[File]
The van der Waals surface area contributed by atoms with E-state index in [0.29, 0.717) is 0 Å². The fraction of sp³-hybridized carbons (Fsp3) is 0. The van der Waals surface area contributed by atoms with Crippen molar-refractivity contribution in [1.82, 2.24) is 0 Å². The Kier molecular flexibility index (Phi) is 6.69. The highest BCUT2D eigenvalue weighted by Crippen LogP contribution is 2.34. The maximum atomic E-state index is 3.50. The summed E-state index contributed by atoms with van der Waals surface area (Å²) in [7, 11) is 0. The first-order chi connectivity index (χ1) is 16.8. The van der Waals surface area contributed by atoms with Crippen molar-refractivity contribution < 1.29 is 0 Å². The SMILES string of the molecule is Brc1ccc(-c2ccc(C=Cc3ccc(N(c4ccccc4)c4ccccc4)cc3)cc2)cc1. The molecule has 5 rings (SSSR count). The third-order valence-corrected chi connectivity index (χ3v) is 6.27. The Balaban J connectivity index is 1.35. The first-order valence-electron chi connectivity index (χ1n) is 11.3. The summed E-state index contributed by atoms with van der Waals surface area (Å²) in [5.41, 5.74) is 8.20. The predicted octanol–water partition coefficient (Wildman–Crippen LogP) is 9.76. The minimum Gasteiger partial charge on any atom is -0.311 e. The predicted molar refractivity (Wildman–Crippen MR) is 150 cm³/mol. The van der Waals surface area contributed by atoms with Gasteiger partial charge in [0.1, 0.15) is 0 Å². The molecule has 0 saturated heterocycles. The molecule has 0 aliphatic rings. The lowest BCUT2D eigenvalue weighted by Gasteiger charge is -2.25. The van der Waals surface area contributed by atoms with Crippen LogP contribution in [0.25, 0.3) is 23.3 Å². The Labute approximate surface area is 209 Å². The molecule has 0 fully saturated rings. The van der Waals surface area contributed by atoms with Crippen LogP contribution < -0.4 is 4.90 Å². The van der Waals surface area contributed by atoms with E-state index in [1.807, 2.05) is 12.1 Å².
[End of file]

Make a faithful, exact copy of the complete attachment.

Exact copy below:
The van der Waals surface area contributed by atoms with E-state index in [0.29, 0.717) is 0 Å². The fraction of sp³-hybridized carbons (Fsp3) is 0. The van der Waals surface area contributed by atoms with Crippen molar-refractivity contribution in [1.82, 2.24) is 0 Å². The Kier molecular flexibility index (Phi) is 6.69. The highest BCUT2D eigenvalue weighted by Crippen LogP contribution is 2.34. The maximum atomic E-state index is 3.50. The summed E-state index contributed by atoms with van der Waals surface area (Å²) in [7, 11) is 0. The first-order chi connectivity index (χ1) is 16.8. The van der Waals surface area contributed by atoms with Crippen molar-refractivity contribution < 1.29 is 0 Å². The SMILES string of the molecule is Brc1ccc(-c2ccc(C=Cc3ccc(N(c4ccccc4)c4ccccc4)cc3)cc2)cc1. The molecule has 5 rings (SSSR count). The third-order valence-corrected chi connectivity index (χ3v) is 6.27. The Balaban J connectivity index is 1.35. The first-order valence-electron chi connectivity index (χ1n) is 11.3. The summed E-state index contributed by atoms with van der Waals surface area (Å²) in [5.41, 5.74) is 8.20. The predicted octanol–water partition coefficient (Wildman–Crippen LogP) is 9.76. The minimum Gasteiger partial charge on any atom is -0.311 e. The predicted molar refractivity (Wildman–Crippen MR) is 150 cm³/mol. The van der Waals surface area contributed by atoms with Gasteiger partial charge in [0.1, 0.15) is 0 Å². The molecule has 0 saturated heterocycles. The molecule has 0 aliphatic rings. The lowest BCUT2D eigenvalue weighted by Gasteiger charge is -2.25. The van der Waals surface area contributed by atoms with Crippen LogP contribution in [0.25, 0.3) is 23.3 Å². The Labute approximate surface area is 209 Å². The molecule has 0 fully saturated rings. The van der Waals surface area contributed by atoms with Crippen LogP contribution < -0.4 is 4.90 Å². The van der Waals surface area contributed by atoms with E-state index in [1.807, 2.05) is 12.1 Å².